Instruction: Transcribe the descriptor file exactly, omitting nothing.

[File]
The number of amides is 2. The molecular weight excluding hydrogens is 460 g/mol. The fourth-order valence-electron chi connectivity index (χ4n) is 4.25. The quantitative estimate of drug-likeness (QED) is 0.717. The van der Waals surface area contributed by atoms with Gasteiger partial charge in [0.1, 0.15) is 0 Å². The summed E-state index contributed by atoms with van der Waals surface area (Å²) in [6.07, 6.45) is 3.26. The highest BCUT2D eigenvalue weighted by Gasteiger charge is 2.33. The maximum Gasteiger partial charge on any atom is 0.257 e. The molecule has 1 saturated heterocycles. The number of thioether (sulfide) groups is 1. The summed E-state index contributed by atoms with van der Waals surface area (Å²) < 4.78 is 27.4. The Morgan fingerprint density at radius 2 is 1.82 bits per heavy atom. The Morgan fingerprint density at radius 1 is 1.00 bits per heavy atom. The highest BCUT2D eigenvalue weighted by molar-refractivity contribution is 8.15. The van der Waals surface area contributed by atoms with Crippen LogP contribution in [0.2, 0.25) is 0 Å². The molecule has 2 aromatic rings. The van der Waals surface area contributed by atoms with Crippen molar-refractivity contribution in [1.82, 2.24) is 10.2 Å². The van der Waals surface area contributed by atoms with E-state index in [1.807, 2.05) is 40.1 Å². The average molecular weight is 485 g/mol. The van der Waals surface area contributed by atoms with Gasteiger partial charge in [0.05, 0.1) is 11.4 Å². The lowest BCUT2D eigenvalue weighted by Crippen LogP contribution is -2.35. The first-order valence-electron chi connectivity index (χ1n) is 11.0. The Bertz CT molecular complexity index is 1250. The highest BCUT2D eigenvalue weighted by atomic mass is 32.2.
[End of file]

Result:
The number of amides is 2. The molecular weight excluding hydrogens is 460 g/mol. The fourth-order valence-electron chi connectivity index (χ4n) is 4.25. The quantitative estimate of drug-likeness (QED) is 0.717. The van der Waals surface area contributed by atoms with Gasteiger partial charge in [0.1, 0.15) is 0 Å². The summed E-state index contributed by atoms with van der Waals surface area (Å²) in [6.07, 6.45) is 3.26. The highest BCUT2D eigenvalue weighted by Gasteiger charge is 2.33. The maximum Gasteiger partial charge on any atom is 0.257 e. The molecule has 1 saturated heterocycles. The number of thioether (sulfide) groups is 1. The summed E-state index contributed by atoms with van der Waals surface area (Å²) < 4.78 is 27.4. The Morgan fingerprint density at radius 2 is 1.82 bits per heavy atom. The Morgan fingerprint density at radius 1 is 1.00 bits per heavy atom. The highest BCUT2D eigenvalue weighted by molar-refractivity contribution is 8.15. The van der Waals surface area contributed by atoms with Crippen LogP contribution in [0.2, 0.25) is 0 Å². The molecule has 2 aromatic rings. The van der Waals surface area contributed by atoms with Crippen molar-refractivity contribution in [1.82, 2.24) is 10.2 Å². The van der Waals surface area contributed by atoms with E-state index in [1.807, 2.05) is 40.1 Å². The average molecular weight is 485 g/mol. The van der Waals surface area contributed by atoms with Gasteiger partial charge in [0.05, 0.1) is 11.4 Å². The lowest BCUT2D eigenvalue weighted by Crippen LogP contribution is -2.35. The first-order valence-electron chi connectivity index (χ1n) is 11.0. The Bertz CT molecular complexity index is 1250. The highest BCUT2D eigenvalue weighted by atomic mass is 32.2.